- On June 5, 1998, overturning an earlier policy determination by her own Drug Enforcement Administration, U.S. attorney general Janet Reno announced that the federal Controlled Substances Act establishes no uniform national policy against the use of federally regulated drugs for assisted suicide. Thus, she said, these drugs may be used to assist patients' suicides in any state which, like Oregon, allows the practice under state law.
- This ruling must be reversed. It distorts and disregards current federal law, which prohibits any use of these drugs to endanger "public health and safety" (21 USC §823) or for anything other than a "legitimate medical purpose" (21 CFR §1306.04). Under Reno's ruling, the federal government facilitates the killing of patients in Oregon, by acknowledging their killing as "legitimate" and providing access to the lethal drugs needed to carry it out.
- In 1998, legislation to reverse this ruling was approved by House and Senate Judiciary Committees but did not receive floor votes. The Lethal Drug Abuse Prevention Act (H.R. 4006, S. 2151) was criticized by some medical and hospice groups for allegedly establishing new and unnecessary federal authority against assisted suicide in states where it is already contrary to state law and policy; these groups feared that such new authority may frighten medical professionals into being less aggressive in using drugs for legitimate pain control.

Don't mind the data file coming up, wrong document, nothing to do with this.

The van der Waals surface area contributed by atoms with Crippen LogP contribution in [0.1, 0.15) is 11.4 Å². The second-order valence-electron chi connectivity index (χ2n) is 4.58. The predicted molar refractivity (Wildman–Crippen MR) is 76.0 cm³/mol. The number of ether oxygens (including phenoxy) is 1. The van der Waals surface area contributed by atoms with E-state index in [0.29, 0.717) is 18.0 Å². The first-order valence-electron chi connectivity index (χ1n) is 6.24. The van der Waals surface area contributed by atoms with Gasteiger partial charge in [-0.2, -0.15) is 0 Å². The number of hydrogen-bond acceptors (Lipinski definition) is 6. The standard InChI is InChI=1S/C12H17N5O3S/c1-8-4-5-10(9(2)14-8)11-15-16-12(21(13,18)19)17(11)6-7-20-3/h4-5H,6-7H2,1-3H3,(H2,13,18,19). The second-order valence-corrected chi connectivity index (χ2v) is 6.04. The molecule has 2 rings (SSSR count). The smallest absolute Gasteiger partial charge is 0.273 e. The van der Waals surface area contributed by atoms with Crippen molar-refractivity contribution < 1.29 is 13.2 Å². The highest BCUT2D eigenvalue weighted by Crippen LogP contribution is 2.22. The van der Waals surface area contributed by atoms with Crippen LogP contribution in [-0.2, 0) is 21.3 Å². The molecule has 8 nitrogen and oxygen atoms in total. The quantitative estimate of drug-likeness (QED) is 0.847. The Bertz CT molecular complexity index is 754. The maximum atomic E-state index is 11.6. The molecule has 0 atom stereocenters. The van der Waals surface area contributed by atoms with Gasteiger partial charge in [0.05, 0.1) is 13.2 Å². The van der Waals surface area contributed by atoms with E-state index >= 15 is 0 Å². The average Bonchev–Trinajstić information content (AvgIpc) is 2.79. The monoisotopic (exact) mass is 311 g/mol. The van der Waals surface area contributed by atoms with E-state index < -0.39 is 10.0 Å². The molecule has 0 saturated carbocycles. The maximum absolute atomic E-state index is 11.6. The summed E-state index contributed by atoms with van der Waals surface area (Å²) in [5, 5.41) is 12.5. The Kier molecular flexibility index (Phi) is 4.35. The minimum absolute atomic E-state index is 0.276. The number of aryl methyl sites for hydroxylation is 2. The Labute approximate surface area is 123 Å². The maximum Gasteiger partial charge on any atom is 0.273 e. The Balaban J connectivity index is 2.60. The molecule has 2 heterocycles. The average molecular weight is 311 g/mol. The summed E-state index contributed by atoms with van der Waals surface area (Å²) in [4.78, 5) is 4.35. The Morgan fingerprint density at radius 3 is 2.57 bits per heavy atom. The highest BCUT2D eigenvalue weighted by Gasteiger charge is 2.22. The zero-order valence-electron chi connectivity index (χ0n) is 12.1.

New legislation to clarify the federal Controlled Substances Act and address last year's concerns will do the following:
- Affirm and support aggressive pain management as a legitimate purpose for the use of federally controlled drugs -- even in cases where such use may unintentionally hasten death as a side-effect ("principle of double effect") -- and provide funding for education and training for health professionals in palliative care.
- Recognize that this policy promoting pain control does not authorize the use of federally regulated drugs for intentional assistance in suicide or euthanasia.
- Provide that a state law authorizing or permitting assisted suicide or euthanasia does not change the federal government's responsibility to prevent misuse of potentially dangerous drugs. The government's responsibility to prevent such misuse in states which have not legalized assisted suicide is already conceded by the Attorney General and would not change.
All members of Congress should be urged to support Senator Don Nickles (R-OK) and Rep. Henry Hyde (R-IL) in their efforts to clarify federal law, to affirm use of controlled substances to control pain and reject their use to kill patients.